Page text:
I’ve watched news footage of helicopters being loaded with what appears to be endless bottles of water and boxes of Meals-Ready-To-Eat (MREs), all witnesses and testament to the truth of the need to prepare for disaster be it caused by nature or man. Although the government – both state and national – have been warning us, as responsible citizens, to prepare for the unknown for several years now, there is something about this very act that makes the talking heads on television want to refer to us in a negative tone as ‘preppers’, ‘end-of-the-worlders’ as some kind of weirdos always expecting – or desiring – the worst. Obedience doesn’t always have its reward in respect – that is until our neighbors are the ones in trouble and we are the ones with the solution to their dismay.
Last weekend, the eastern coastline was hit by a hurricane – Irene – which evolved into a tropical storm as it moved from the coast onto land and up through New England leaving a path of death and destruction in its wake. While those states that received the highest and most drastic warnings received far less damage than expected, the northern New England states were severely damaged, Vermont being one of the hardest hit.
Nearly every town in Vermont is built near a river or has a river running through it. Those pristine streams became deadly, roaring monsters as the steady rainfall exceeding eight inches in a few hours caused them to pour out of the banks onto and through the surrounding areas. The lovely little towns were flooded not only with water but with mud, debris and bodies. Bridges and highways were washed out leaving several of the communities completely cut off from the rest of the world, devoid of fresh water and supply trucks bringing food into the local stores.
In some of the more isolated locations, families were actually cut off from their communities, with some having members who were ill and in need of ongoing treatment such as dialysis. Those people had to be transported out of their homes to places where they could receive the medical attention necessary and the only conceivable way to do that was by helicopter.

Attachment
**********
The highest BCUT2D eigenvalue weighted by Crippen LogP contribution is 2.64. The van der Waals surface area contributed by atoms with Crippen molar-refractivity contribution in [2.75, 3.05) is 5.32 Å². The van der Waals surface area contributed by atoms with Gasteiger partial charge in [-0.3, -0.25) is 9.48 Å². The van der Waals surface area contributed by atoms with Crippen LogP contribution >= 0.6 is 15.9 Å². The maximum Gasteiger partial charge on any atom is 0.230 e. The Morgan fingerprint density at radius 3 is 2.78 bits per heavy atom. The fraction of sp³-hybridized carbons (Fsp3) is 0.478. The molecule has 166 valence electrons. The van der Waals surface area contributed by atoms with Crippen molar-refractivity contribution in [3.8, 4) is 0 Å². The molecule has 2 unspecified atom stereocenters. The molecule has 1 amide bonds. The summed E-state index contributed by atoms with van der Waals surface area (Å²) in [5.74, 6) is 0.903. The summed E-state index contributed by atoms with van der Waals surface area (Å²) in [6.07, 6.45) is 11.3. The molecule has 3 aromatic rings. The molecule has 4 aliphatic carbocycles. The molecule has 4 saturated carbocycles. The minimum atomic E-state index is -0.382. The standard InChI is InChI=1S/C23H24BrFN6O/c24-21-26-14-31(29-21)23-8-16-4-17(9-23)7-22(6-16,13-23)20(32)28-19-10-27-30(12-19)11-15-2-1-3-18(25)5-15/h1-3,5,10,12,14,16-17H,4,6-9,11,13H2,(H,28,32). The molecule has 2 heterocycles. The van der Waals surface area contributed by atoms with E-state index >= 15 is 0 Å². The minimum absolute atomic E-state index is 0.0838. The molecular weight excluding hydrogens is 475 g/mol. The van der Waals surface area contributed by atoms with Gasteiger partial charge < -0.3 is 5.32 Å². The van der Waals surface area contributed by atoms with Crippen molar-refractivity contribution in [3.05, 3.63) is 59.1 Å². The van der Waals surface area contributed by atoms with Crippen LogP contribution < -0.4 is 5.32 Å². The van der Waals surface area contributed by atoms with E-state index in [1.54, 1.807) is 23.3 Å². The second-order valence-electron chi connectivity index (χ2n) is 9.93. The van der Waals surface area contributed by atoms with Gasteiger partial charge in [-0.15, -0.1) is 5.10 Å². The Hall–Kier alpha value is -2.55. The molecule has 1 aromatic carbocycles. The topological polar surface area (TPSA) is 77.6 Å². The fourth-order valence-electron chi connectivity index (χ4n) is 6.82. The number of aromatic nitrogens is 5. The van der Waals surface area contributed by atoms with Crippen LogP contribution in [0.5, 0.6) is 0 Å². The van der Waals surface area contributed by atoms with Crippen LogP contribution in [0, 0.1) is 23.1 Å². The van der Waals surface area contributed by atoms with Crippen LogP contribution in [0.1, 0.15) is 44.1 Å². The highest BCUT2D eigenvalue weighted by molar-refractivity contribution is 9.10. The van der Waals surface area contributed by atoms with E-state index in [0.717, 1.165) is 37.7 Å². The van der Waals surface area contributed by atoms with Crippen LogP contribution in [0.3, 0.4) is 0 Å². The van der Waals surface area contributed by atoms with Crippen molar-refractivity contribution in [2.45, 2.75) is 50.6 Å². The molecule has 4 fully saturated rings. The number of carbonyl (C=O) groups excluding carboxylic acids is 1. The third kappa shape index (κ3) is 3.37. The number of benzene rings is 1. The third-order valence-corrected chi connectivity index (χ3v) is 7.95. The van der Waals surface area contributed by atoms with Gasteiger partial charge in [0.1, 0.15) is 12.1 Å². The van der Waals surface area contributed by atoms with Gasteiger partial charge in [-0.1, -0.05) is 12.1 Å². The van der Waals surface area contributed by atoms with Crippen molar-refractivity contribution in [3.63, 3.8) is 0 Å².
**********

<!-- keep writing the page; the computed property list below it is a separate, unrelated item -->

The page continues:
In every incidence of rescue from the air, it has been the Air National Guard that stood ready and brought the much needed relief to the stranded, the ill, and even those towns that needed to have their supplies re-stocked. It has been common for us, as a country, to see the National Guard shipped off to far shores – to Afghanistan, Pakistan, Iraq and other foreign places – leaving behind their own family and loved ones to wait and worry. It must be a comfort – of some degree – to those who have been called up, to know that there are still some left behind to care for the home front, to provide help and assistance to those who need it.
I don’t think we can ever say ‘thank you’ enough to these brave warriors, members of our communities, who’ve given so much for our country. They truly are heros, whether they are the soldiers in the skies or soldiers on foot. For them, their families and our own, perhaps it is time to pay heed to the warnings of our state and national governments and make preparations for the unexpected, while we can. Surely the disasters in Vermont are an indication that we are not all crazy, but responsible.